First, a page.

Call structure variability and field survival among bushcrickets exposed to phonotactic parasitoids

Authors
Citation
Gr. Allen, Call structure variability and field survival among bushcrickets exposed to phonotactic parasitoids, ETHOLOGY, 106(5), 2000, pp. 409-423
Citations number
48
Language
INGLESE
art.tipo
Article
Categorie Soggetti
Animal Sciences","Neurosciences & Behavoir
Journal title
ETHOLOGY
ISSN journal
0179-1613 → ACNP
Volume
106
Issue
5
Year of publication
2000
Pages
409 - 423
Database
ISI
SICI code
0179-1613(200005)106:5<409:CSVAFS>2.0.ZU;2-B
Abstract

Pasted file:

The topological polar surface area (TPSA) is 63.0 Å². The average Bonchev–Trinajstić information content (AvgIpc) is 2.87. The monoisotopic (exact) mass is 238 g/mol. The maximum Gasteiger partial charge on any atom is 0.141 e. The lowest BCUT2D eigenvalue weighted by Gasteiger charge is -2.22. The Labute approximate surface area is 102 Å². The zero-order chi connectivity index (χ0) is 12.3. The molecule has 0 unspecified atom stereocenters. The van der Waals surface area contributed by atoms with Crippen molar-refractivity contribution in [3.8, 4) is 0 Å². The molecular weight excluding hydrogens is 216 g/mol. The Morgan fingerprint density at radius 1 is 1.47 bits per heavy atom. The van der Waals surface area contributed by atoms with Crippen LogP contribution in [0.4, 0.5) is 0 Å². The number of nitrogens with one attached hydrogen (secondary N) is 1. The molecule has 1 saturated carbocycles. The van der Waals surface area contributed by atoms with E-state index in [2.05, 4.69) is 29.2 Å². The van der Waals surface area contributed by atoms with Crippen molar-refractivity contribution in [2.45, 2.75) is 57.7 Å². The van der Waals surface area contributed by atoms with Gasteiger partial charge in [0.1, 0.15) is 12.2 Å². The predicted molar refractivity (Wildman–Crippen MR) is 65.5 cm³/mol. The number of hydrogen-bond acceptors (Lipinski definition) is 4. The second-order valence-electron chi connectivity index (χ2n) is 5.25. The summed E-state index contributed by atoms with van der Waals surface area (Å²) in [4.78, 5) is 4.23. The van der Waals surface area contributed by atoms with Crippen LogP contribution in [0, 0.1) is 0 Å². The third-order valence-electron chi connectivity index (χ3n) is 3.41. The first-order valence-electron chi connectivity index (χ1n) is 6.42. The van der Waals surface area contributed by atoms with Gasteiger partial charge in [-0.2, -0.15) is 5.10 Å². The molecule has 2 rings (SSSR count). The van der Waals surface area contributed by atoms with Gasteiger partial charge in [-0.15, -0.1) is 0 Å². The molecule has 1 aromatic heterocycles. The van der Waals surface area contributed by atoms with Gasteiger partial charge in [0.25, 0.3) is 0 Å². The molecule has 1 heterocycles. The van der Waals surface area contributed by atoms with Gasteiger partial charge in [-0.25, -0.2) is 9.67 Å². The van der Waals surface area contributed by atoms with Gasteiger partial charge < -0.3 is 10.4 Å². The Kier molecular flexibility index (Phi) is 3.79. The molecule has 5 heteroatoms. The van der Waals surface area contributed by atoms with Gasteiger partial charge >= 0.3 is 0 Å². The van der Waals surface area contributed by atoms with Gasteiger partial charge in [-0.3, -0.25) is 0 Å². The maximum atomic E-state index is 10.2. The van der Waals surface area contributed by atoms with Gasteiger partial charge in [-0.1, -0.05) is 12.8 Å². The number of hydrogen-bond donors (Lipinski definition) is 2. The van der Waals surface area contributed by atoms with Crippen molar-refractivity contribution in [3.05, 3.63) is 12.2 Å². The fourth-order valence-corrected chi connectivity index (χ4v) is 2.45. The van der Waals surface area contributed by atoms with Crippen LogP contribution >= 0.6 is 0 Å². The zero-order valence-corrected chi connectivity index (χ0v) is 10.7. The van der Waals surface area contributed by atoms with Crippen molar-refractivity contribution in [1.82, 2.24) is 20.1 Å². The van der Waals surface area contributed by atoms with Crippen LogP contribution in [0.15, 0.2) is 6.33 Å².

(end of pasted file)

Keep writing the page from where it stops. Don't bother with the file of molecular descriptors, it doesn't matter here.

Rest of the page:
Calling adult males of the univoltine bushcricket Sciarasaga quadrata are s ubject to significant mortality from the phonotactic parasitoid fly Homotri xa alleni. These flies kill their host within 14d and act as a constant 'fi lter' on the survival of male bushcrickets. In this study, I investigate bo th short-term and lifetime variability in male call structure and compare t he call properties of collections of males made over a 3-mo calling season to establish whether there are any significant differences in the call prop erties of males surviving the length of the calling season. Call frequency, chirp length, interchirp length, chirp rate, file teeth used to make a chi rp and duty cycle all showed good differentiation among males and significa nt repeatability: (1) within a calling bout (0.57-0.88), (2) between succes sive nights (0.27-0.83), and (3) over a male's lifetime (0.15-0.43). Freque ncy and to a lesser extent chirp length showed low variability within and a mong males whereas interchirp length was the most flexible and dynamic call property. As males aged, chirp length, which is produced by one wing closu re, and its correlate, teeth per chirp, significantly increased and chirp r ate significantly decreased. Over the calling season chirp length and teeth per chirp showed strong directional shifts. Shorter chirp males were lost from the calling population, indicating that flies may use chirp length as a cue in host location. The implications of this result are discussed in re lation to the reproductive fitness of male S. quadrata and within the conte xt of host location and sensory bias in phontotactic parasitoids.